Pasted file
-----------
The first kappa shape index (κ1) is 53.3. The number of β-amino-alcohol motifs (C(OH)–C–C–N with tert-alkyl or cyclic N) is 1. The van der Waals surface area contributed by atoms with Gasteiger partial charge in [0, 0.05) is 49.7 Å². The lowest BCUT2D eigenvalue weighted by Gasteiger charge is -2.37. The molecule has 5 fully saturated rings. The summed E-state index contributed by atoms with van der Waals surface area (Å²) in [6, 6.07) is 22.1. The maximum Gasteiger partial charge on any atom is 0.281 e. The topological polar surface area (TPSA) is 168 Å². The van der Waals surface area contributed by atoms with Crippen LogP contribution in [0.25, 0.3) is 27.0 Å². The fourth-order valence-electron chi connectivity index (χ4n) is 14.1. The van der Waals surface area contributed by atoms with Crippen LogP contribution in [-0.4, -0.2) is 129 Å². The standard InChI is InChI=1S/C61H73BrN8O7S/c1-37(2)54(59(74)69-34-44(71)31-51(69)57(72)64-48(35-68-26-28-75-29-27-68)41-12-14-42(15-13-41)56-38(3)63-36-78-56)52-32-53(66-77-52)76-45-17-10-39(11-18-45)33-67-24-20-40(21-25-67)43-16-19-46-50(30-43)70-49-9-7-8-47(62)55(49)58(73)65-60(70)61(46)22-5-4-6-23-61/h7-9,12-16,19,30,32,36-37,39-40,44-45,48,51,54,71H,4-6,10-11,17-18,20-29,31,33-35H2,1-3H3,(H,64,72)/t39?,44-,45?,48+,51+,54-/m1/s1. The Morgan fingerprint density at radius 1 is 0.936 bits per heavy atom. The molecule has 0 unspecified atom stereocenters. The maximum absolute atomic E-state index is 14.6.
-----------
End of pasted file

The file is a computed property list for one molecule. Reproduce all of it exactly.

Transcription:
The first kappa shape index (κ1) is 53.3. The number of β-amino-alcohol motifs (C(OH)–C–C–N with tert-alkyl or cyclic N) is 1. The van der Waals surface area contributed by atoms with Gasteiger partial charge in [0, 0.05) is 49.7 Å². The lowest BCUT2D eigenvalue weighted by Gasteiger charge is -2.37. The molecule has 5 fully saturated rings. The summed E-state index contributed by atoms with van der Waals surface area (Å²) in [6, 6.07) is 22.1. The maximum Gasteiger partial charge on any atom is 0.281 e. The topological polar surface area (TPSA) is 168 Å². The van der Waals surface area contributed by atoms with Crippen LogP contribution in [0.25, 0.3) is 27.0 Å². The fourth-order valence-electron chi connectivity index (χ4n) is 14.1. The van der Waals surface area contributed by atoms with Crippen LogP contribution in [-0.4, -0.2) is 129 Å². The standard InChI is InChI=1S/C61H73BrN8O7S/c1-37(2)54(59(74)69-34-44(71)31-51(69)57(72)64-48(35-68-26-28-75-29-27-68)41-12-14-42(15-13-41)56-38(3)63-36-78-56)52-32-53(66-77-52)76-45-17-10-39(11-18-45)33-67-24-20-40(21-25-67)43-16-19-46-50(30-43)70-49-9-7-8-47(62)55(49)58(73)65-60(70)61(46)22-5-4-6-23-61/h7-9,12-16,19,30,32,36-37,39-40,44-45,48,51,54,71H,4-6,10-11,17-18,20-29,31,33-35H2,1-3H3,(H,64,72)/t39?,44-,45?,48+,51+,54-/m1/s1. The Morgan fingerprint density at radius 1 is 0.936 bits per heavy atom. The molecule has 0 unspecified atom stereocenters. The maximum absolute atomic E-state index is 14.6.